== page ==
A SELECTION OF REVIEWS AND TRAVEL JOURNALISM BY JENNY DISKI
(Click on a title)
Author, author: Advice for young writers-to-be
Beatles to Bowie: beneath the surface of 60s photography
A voyage to world's end
Speaking for Myself: The Autobiography by Cherie Blair
The Philosopher and the Wolf: Lessons from the Wild on Love, Death and Happiness
From The Sunday Times
A wolf-dog is fighting with a pit-bull, probably to the death. A man, who has been pumping iron in order to keep pace with the power of his wolf-dog, grabs the embattled 120 lb animal by the scruff of the neck, lifts it off the ground so that they are eyeball to eyeball, and whispers, 'Do you want a bit of me, son?'
By way of full disclosure I should say that I am one of the older ladies with cats that Mark Rowlands refers to in passing in this memoir and meditation about himself as a young man with his dog. Rowlands was in his twenties when he bought Brenin, a hybrid wolf-dog puppy. He was lecturing in philosophy at Tuscoloosa, Mississippi. In his spare time he hung out with the students, getting through a bottle or two of bourbon a night, playing rugby and lending Brenin to his team-mates, turn and turn about, because of all their big, bold dogs, Brenin was the best 'chick magnet. In fact, they used a slightly different expression: more colourful, but not really repeatable here.' [p51] There is a good deal more testosterone in this autobiography than an older cat-keeping lady can easily relate to. The book is largely a distillation of Mark Rowlands' personal philosophy - evolved during his decade long relationship with Brenin - but even the philosophy seems to drip with male hormone.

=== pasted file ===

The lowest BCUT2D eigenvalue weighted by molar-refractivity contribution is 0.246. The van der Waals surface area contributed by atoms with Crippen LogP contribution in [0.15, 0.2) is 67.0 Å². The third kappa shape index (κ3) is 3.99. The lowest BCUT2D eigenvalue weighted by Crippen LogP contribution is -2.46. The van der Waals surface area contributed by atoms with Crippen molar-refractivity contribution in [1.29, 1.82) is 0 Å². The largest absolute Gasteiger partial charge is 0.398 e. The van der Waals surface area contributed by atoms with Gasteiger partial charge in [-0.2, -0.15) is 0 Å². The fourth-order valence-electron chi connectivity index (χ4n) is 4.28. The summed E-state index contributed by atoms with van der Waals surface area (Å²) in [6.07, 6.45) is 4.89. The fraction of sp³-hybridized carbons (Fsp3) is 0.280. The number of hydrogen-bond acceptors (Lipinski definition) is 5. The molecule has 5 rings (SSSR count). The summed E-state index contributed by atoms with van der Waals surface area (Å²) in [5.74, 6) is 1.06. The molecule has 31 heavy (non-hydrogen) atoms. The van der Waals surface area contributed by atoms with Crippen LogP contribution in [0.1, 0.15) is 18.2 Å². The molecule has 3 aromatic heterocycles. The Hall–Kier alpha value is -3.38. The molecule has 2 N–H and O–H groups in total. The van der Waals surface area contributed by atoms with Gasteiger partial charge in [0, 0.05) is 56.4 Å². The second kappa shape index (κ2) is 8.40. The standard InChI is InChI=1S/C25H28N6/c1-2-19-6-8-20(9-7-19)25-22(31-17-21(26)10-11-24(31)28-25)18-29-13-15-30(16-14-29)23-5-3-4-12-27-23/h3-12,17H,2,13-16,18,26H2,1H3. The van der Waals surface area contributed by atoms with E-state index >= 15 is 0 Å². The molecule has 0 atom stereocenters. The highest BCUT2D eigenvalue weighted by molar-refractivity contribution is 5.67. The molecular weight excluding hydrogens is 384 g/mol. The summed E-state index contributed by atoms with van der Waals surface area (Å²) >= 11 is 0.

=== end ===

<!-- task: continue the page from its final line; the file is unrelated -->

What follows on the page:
Rowlands' initial training of Brenin is a very serious business, which he justifies with Nietzsche's comment that those who cannot discipline themselves need someone to do it for them. In this case, a puppy that will grow into a powerful and dangerous dog. Choke chains and a knee sharply in his side when Brenin goes the wrong way show him 'the consequences of his actions' [p35], after which the wolf-dog is not enslaved, apparently, but ready to participate in the ancient man-and-dog pack relationship, so much better, more decent than our usual apelike human social contract. Perhaps it is not a surprise to discover that parallel to the testosterone, misanthropy and hard-man philosophy in Rowlands' account, possibly even an essential part of them, lies a gross sentimentality. The wolf, Rowlands believes, speaks to a part of the human soul that was been buried deep when mammalian evolution branched out to our own ancestral primates. They are our ancient, noble-savage selves.